At one wedding in Saratoga during my first summer of officiating, I started out with significantly less confidence than usual. For one thing, I had put on a new white robe at the bride's request. This thick, polyester garment had puffy sleeves, each large enough to hold a toddler, rendering me less of an attractive judge-figure and more like the Pillsbury dough boy.
Also, the bride's parents had flown in from the Philippines, and she was the only one of their nine children who had chosen to get married in a restaurant instead of the Catholic church. Her groom was a Methodist computer programmer from the Midwest, and he had an eight-year old son. The bride's parents were polite when I was introduced as the officiant, but frosty, and clearly distressed.
I went to find my quiet spot which, since the guests were already streaming into the restaurant, was the ladies' room. I rinsed my hands and gazed at my scared face in the mirror. Elaborate rituals lay ahead that I had only performed in my mind; there were more than twenty "aunties and uncles" to be named.
It was showtime. After a brother-in-law's several attempts, it appeared that the processional music would not issue from the CD player, so we proceeded anyway.
The bride appeared on her unsmiling father's arm, trembling and looking at the carpet. Once I saw her I ceased to care about the parents or my puffy robe or anything else but her comfort. She took her groom's hand, still trembling, and he gazed at her with palpable adoration. She must have sensed it, or perhaps heard the warmth in my voice as I spoke, because she stilled, raised her eyes, grew perceptibly taller and blossomed into a queen. The rituals proceeded smoothly: candles were lit, aunties and uncles ceremoniously bound and unbound the couple with lariats of white flowers, and we all listened quietly together as golden coins were poured from hand to hand.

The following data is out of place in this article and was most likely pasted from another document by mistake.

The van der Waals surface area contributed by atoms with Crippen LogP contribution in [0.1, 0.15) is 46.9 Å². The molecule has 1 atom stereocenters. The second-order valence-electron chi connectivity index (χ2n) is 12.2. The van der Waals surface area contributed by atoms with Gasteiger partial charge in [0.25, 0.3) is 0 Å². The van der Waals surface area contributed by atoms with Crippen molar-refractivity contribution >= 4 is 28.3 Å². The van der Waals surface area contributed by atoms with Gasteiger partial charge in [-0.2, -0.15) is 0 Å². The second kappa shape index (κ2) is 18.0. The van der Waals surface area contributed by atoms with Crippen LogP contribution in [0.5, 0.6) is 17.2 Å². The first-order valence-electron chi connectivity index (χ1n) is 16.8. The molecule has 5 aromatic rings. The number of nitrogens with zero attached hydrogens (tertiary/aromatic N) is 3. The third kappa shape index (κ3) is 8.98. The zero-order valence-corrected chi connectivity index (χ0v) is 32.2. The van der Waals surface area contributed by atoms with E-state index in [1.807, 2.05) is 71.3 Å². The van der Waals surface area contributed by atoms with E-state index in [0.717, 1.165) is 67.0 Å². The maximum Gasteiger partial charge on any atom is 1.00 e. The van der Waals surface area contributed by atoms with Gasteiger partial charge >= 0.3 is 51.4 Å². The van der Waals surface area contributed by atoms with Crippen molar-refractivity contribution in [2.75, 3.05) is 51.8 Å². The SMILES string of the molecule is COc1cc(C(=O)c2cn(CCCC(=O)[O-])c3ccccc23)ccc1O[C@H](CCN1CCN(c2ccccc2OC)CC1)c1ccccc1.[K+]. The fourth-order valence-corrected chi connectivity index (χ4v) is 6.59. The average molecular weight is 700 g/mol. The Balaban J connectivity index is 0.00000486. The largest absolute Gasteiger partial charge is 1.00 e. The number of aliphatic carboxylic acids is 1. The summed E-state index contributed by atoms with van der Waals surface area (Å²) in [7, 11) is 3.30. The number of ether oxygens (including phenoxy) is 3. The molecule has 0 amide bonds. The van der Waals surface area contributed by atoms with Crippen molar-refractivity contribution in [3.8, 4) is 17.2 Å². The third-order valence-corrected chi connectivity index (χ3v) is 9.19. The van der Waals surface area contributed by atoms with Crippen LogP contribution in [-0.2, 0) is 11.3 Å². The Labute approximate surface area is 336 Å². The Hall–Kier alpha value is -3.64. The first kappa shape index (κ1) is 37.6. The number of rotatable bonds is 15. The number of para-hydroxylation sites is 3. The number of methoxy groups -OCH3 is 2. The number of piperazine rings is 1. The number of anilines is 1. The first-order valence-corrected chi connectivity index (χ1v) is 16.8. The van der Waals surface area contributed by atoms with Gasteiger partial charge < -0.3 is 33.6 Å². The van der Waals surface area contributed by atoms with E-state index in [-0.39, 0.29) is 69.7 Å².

"Promise never to take each other for granted," I told them using phrases my father had freely shared with me. "Remind yourselves often of what it was that drew you together. Take the time to make your partner feel special. . . a good marriage takes time and effort, courage and commitment." As they kissed, a sunbeam fell through the window. They were married. I gathered my witnesses' signatures and made my way to the door.
"Wait!" It was the bride's father, a statue of dignity and suppressed emotion. "I'll speak to you."
"Yes," I said, and we walked to the lobby. I faced him, wondering what would come next. Would this polite, stern gentleman frown and assure me that ours was not a valid wedding, performed outside of a church? He stood silent for a few moment, searching for something inside.
"When I come, I'm not sure about all this," he began, waving his hand to the crowded dining room behind us. I nodded; it must have been difficult to accept. "And the things you said, I did not ever hear those words before. Ever." I nodded again. "But," he paused, "I heard your words," and he put his hand on his chest, "and my heart. . . broke open." Then he smiled, and his eyes were wet. "My heart wept tears of joy."
He held out a warm hand and as I shook it, we beamed at each other. As he rejoined his family, I opened the door and slipped out into the sunny, quiet street.
Here are some thoughts about weddings, writing, and the world. Enjoy.